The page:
Kerbal Space Program - There (to KSO) and Back

As a Real™ Aerospace Engineer (BS Aerospace Engineering, Embry-Riddle Aeronatucal University, Prescott), I am absolutely thrilled about the increase in “realistic” space simulations. My go-to for a space-sim fix is currently the Kerbal Space Program, which should be no surprise to those familiar with the simulation genre. The game is an awesome combination of mostly-accurate physics, self-deprecating humor, explosions, and pretty screenshots, all wrapped in an extremely accessible interface.

For today’s AAR, I wanted to share a mission I love to fly over and over again: Kerbostationary orbit. Not only is the scenery at KSO great, but the mission is very straightforward to plan and very easy to execute. I can frequently predict the amount of fuel I’ll use over the course mission to within one liter, even with many different ship types.

The Kerbostationary mission is simple - achieve an orbit such that the spacecraft’s ground position as projected on Kerbin is stationary. This is accomplished by achieving an orbital altitude in an equatorial orbit where the angular rotation of the spacecraft matches the rotation rate of Kerbin. what? A stationary orbit makes it like the planet is standing perfectly still as you orbit about it, which is pretty cool. It’s also quite the accomplishment of orbital mechanical dexterity.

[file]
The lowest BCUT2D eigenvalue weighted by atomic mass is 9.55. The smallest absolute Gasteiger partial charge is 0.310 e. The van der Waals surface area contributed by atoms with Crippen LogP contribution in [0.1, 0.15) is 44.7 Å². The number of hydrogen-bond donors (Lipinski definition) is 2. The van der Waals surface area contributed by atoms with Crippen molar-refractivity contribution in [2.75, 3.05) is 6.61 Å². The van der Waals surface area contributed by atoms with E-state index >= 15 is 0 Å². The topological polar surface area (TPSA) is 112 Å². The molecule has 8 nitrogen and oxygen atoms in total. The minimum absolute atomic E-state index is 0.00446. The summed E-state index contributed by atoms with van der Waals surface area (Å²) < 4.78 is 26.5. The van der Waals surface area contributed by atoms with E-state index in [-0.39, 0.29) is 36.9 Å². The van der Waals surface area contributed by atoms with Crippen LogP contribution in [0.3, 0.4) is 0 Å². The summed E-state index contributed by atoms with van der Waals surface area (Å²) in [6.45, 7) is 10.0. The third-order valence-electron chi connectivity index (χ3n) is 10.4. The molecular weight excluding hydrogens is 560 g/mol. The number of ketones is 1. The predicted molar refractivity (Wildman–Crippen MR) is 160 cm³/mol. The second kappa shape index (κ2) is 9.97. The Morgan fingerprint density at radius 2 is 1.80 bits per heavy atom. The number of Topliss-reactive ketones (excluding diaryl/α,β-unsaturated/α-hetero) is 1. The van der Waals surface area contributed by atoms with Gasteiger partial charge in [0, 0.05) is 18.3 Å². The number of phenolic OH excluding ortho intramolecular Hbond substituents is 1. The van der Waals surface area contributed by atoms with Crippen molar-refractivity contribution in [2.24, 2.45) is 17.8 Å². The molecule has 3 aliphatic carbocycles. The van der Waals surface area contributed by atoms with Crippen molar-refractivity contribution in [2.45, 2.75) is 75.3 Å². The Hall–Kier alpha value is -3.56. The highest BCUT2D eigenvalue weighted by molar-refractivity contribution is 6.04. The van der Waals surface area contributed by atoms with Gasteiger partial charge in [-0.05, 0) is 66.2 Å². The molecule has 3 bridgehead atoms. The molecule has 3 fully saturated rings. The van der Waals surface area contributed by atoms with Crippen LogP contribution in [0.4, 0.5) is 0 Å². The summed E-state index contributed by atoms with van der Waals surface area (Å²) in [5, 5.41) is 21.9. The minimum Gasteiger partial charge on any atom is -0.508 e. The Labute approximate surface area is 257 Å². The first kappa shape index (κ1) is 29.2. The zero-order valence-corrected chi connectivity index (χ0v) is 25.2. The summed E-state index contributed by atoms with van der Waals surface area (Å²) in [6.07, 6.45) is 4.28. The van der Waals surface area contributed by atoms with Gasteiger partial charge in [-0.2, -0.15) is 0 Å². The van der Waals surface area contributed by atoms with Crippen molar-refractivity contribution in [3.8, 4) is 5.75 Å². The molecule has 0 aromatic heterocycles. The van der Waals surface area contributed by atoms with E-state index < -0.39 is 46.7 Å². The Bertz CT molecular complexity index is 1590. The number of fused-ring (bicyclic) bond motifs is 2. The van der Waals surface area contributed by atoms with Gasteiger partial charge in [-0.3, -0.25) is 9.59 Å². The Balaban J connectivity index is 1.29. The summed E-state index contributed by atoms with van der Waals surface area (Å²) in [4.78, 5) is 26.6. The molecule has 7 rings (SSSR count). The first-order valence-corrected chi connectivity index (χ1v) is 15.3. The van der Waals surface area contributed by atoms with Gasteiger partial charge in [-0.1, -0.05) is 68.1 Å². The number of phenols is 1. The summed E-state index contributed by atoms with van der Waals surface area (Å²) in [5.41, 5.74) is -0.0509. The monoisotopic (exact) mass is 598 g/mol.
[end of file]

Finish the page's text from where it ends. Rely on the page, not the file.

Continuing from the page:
In Real Life™, stationary orbits are used around Earth for communications and research satellites, but in KSP, they’re used for pretty screenshots. And for science!

The mission is simple to calculate: Kerbostationary Orbit occurs at a orbital distance of 3,468.751 km, which is 2,868.751 km altitude above the surface of Kerbin. Altitude is handy to know in KSP, since the sim reports all heights in altitude, not distance from the orbital focus. For clarity, I’ll refer to orbital altitudes instead of orbital distances for the rest of this article, but if you’re doing the math at home, be sure you’re using the correct numbers when you switch back and forth!